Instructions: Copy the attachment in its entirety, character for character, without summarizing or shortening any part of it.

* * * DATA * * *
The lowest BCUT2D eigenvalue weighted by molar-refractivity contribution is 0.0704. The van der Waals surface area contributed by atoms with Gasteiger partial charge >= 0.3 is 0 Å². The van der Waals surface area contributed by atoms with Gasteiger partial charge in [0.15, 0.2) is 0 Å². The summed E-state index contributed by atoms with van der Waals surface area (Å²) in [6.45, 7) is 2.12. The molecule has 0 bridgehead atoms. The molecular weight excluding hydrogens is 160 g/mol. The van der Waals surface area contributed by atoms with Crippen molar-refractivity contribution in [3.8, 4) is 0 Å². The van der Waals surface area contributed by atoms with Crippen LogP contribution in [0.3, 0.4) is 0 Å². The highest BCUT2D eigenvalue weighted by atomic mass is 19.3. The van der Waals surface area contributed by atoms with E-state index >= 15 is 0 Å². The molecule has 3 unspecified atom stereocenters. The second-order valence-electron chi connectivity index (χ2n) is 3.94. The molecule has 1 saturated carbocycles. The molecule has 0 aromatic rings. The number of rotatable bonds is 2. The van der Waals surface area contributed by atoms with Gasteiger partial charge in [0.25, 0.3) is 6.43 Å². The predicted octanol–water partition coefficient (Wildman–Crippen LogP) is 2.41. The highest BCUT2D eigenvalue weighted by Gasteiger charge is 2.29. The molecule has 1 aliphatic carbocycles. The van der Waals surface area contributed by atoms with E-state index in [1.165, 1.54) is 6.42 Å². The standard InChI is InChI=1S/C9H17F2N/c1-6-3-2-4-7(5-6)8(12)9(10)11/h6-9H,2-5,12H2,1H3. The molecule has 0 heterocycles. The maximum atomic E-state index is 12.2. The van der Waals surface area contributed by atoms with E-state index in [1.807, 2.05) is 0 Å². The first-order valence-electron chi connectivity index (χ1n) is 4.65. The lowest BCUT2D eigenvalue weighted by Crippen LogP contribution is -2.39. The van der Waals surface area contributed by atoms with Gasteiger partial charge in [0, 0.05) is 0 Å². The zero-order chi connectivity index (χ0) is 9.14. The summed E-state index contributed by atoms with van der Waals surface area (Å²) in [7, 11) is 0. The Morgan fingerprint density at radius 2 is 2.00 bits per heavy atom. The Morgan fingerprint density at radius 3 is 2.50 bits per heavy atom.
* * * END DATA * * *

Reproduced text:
The lowest BCUT2D eigenvalue weighted by molar-refractivity contribution is 0.0704. The van der Waals surface area contributed by atoms with Gasteiger partial charge >= 0.3 is 0 Å². The van der Waals surface area contributed by atoms with Gasteiger partial charge in [0.15, 0.2) is 0 Å². The summed E-state index contributed by atoms with van der Waals surface area (Å²) in [6.45, 7) is 2.12. The molecule has 0 bridgehead atoms. The molecular weight excluding hydrogens is 160 g/mol. The van der Waals surface area contributed by atoms with Crippen molar-refractivity contribution in [3.8, 4) is 0 Å². The van der Waals surface area contributed by atoms with Crippen LogP contribution in [0.3, 0.4) is 0 Å². The highest BCUT2D eigenvalue weighted by atomic mass is 19.3. The van der Waals surface area contributed by atoms with E-state index >= 15 is 0 Å². The molecule has 3 unspecified atom stereocenters. The second-order valence-electron chi connectivity index (χ2n) is 3.94. The molecule has 1 saturated carbocycles. The molecule has 0 aromatic rings. The number of rotatable bonds is 2. The van der Waals surface area contributed by atoms with Gasteiger partial charge in [0.25, 0.3) is 6.43 Å². The predicted octanol–water partition coefficient (Wildman–Crippen LogP) is 2.41. The highest BCUT2D eigenvalue weighted by Gasteiger charge is 2.29. The molecule has 1 aliphatic carbocycles. The van der Waals surface area contributed by atoms with E-state index in [1.165, 1.54) is 6.42 Å². The standard InChI is InChI=1S/C9H17F2N/c1-6-3-2-4-7(5-6)8(12)9(10)11/h6-9H,2-5,12H2,1H3. The molecule has 0 heterocycles. The maximum atomic E-state index is 12.2. The van der Waals surface area contributed by atoms with E-state index in [1.807, 2.05) is 0 Å². The first-order valence-electron chi connectivity index (χ1n) is 4.65. The lowest BCUT2D eigenvalue weighted by Crippen LogP contribution is -2.39. The van der Waals surface area contributed by atoms with Gasteiger partial charge in [0, 0.05) is 0 Å². The zero-order chi connectivity index (χ0) is 9.14. The summed E-state index contributed by atoms with van der Waals surface area (Å²) in [7, 11) is 0. The Morgan fingerprint density at radius 2 is 2.00 bits per heavy atom. The Morgan fingerprint density at radius 3 is 2.50 bits per heavy atom.